Riverside employees recognized as Team Members of the Year for 2016 by NOAA

Riverside Technology, inc. is proud to recognize our outstanding employees who have been nominated and awarded the NOAA Fisheries Team Member of the Year Awards. These individuals are honored for their outstanding contributions in advancing the NOAA Fisheries mission as recognized by their peers and supervisors. Ryan Caillouet, Alyssa Mathers, and Thomas Morrell were each awarded this prestigious honor. We also want to recognize Andy Millett, who was nominated but just missed the final cut for the award. As an organization, we pride ourselves on the valuable contributions that our employees provide to our partners in the pursuit of scientific advancement.

Ryan Caillouet is a Fisheries Biologist II. He has worked for Riverside since 2015 as a member of the Reef Fish Unit, assisting the Southeast Fisheries Science Center (SEFSC) at the Mississippi Laboratories (MS labs). Ryan was a huge asset to the team as they worked on an Advanced Science and Technology funded grant to build and test a full-spherical camera. He brought an extensive knowledge of design, fabrication, and use of stereo-camera technology. He went above and beyond to add skill sets that have magnified the value he has added to projects, such as computer aided design (CAD) and additive manufacturing (3D printing).  The spherical cameras that Ryan has been developing have been successful and are on the cutting edge of science and technology. The Reef Fish Unit is considered a leader nationwide in the application of optics on projects at various laboratories across the country and worldwide. In addition to Ryan’s invaluable work with his team, he has also used his skills to assist others in the MS lab on various projects.  In a letter from William B. Driggers III, a Ph.D. Research Fishery Biologist, he states “ I am extremely impressed with Ryan’s knowledge and abilities, and was not aware of what an asset he is beyond the Reef Fish Unit until he single-handedly and very quickly repaired two pieces of equipment (for us). Given Ryan’s expertise and our need for someone to repair and maintain environmental equipment and perhaps, more importantly, ensure we are collecting accurate and reliable environmental data, I am certain he would be a great candidate (for the NOAA Fisheries Team Member of the Year Award).”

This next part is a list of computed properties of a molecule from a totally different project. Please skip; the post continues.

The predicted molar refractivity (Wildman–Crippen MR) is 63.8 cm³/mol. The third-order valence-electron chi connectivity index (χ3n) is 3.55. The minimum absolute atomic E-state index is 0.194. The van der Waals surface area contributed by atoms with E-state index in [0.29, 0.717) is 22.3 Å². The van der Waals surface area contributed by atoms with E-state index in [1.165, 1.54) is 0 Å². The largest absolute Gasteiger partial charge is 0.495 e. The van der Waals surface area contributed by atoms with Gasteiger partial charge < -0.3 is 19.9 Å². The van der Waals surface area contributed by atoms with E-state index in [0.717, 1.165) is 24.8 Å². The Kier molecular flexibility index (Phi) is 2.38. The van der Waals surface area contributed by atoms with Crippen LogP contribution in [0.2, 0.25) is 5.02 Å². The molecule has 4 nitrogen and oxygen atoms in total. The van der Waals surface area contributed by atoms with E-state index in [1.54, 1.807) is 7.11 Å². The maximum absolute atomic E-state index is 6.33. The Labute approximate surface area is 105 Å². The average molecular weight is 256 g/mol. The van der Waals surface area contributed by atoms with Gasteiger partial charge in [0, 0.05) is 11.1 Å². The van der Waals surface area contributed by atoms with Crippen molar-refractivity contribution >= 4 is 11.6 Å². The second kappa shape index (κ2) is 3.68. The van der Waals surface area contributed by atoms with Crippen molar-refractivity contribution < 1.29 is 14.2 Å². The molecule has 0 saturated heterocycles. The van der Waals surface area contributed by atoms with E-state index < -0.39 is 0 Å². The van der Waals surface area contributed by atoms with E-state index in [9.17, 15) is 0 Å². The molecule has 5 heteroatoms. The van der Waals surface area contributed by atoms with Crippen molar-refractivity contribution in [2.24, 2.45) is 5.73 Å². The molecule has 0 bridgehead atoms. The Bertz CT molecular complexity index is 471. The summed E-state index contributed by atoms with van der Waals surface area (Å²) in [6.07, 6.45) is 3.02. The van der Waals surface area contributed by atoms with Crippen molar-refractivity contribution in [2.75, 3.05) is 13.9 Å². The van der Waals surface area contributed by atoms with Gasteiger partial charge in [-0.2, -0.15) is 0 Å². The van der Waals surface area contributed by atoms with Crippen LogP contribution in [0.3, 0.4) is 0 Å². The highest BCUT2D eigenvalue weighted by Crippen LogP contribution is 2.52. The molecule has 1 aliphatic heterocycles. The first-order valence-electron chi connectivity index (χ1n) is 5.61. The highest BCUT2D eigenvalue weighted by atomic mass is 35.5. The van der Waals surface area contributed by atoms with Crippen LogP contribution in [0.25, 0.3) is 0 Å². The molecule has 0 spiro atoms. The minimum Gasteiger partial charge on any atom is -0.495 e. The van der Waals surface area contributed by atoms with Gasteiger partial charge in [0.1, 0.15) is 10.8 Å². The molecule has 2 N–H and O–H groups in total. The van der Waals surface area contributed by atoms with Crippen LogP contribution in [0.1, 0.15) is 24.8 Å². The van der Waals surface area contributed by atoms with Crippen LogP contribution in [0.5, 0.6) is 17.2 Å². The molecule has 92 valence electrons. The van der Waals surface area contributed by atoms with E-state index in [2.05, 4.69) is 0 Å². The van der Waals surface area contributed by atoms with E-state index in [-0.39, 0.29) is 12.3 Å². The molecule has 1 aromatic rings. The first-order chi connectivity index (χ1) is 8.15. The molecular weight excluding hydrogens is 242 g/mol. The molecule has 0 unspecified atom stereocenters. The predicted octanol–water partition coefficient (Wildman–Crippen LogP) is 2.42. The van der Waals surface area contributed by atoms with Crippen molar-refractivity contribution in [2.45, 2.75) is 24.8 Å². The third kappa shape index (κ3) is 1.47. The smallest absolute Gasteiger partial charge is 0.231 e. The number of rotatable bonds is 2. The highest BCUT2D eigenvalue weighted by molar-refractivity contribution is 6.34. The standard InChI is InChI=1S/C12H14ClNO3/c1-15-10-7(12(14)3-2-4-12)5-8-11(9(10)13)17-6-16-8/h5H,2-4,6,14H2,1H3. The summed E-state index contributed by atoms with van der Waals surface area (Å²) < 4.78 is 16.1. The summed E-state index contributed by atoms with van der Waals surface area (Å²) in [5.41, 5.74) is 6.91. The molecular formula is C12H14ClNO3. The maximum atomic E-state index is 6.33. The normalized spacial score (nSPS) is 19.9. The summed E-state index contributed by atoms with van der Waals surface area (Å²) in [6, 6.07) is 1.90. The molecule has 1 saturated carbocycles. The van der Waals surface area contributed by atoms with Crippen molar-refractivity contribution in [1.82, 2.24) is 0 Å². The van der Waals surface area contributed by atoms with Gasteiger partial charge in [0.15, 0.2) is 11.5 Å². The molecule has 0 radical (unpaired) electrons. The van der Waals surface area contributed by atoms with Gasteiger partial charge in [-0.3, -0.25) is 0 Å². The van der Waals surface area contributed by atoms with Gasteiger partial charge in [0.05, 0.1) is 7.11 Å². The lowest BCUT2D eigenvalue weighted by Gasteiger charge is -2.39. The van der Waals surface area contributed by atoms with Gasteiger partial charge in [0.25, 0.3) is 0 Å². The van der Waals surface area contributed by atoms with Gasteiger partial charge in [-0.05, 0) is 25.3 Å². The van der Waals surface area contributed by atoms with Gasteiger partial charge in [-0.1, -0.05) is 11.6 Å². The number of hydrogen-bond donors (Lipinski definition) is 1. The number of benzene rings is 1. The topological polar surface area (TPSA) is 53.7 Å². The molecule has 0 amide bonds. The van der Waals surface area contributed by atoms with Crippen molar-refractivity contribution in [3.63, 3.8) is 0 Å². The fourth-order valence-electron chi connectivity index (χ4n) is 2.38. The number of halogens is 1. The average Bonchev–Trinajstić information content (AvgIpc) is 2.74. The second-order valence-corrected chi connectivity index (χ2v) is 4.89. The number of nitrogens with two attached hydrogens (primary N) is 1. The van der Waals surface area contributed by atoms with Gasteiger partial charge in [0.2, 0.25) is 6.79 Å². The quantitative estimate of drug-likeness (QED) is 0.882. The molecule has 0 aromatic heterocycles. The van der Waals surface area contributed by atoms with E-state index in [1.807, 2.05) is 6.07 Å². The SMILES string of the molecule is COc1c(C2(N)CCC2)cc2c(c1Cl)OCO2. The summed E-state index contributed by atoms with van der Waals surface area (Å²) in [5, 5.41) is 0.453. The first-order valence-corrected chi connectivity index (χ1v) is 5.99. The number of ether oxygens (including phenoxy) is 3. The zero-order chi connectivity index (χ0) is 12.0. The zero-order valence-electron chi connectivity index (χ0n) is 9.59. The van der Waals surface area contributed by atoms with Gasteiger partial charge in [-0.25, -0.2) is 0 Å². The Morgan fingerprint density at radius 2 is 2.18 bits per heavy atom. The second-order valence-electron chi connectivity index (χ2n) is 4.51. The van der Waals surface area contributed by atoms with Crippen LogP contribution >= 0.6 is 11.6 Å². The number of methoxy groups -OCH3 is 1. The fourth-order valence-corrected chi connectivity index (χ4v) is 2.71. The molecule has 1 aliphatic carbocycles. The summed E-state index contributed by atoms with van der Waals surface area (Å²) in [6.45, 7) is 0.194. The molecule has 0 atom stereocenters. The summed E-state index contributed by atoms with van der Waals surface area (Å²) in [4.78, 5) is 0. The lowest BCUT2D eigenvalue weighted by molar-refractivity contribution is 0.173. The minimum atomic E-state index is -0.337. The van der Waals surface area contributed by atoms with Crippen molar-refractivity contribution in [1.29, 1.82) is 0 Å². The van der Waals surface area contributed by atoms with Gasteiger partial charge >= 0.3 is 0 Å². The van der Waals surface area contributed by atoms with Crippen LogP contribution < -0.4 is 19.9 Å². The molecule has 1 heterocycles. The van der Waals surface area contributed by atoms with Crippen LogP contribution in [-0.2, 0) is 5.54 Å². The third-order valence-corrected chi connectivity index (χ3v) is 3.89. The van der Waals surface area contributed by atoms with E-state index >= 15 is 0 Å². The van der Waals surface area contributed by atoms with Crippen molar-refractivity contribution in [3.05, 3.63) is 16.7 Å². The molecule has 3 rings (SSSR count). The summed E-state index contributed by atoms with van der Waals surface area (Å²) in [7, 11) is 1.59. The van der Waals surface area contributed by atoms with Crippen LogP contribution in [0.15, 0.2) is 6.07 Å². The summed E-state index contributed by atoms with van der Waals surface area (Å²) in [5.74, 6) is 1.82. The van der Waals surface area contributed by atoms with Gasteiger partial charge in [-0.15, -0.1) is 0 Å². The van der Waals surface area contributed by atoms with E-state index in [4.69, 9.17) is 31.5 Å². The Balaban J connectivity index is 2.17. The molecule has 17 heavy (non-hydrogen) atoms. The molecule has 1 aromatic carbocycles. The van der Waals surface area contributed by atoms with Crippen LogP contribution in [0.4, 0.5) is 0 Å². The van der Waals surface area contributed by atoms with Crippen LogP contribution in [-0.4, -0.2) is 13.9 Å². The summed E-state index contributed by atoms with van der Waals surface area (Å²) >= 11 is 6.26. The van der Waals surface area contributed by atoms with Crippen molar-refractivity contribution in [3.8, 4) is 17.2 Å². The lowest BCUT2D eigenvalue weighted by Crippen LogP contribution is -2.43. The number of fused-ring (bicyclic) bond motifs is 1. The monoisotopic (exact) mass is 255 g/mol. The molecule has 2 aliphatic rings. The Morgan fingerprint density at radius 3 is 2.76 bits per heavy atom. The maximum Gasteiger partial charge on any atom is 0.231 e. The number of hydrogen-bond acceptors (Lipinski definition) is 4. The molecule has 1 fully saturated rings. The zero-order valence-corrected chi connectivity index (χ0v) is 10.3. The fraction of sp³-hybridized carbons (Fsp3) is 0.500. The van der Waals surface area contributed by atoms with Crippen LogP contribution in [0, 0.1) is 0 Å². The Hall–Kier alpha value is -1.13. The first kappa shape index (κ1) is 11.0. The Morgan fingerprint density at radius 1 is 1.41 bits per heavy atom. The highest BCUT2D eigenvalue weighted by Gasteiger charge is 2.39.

Alyssa Mathers is the Observer Coordinator with the Panama City Laboratory’s Gillnet Observer and Bottom Longline Observer Programs and has been in this position since 2013. She oversees and manages day-to-day operations of the observer program, including logistics, analysis, and reporting for Fisheries scientists. Her performance in 2016 was exceptional, showing positive work ethic, attention to detail, initiative, and problem-solving skills. She increased team productivity and data quality for the Panama City observer and Shark Team. Alyssa stepped into a vacated role, in addition to her other duties, to manage and maintain the intern program with the Shark Team at the Panama City Laboratory. Alyssa’s willingness to take on this additional role unprompted allowed this program to continue. Despite not having formal training, she not only successfully led this program but accepted a role in analysis and model development of the data they gathered. Even with the added responsibilities, she was able to maintain a high quality of work in her other job duties. She showed extreme initiative and resourcefulness, developing ways to make the entire team operate more efficiently under strategies that she devised.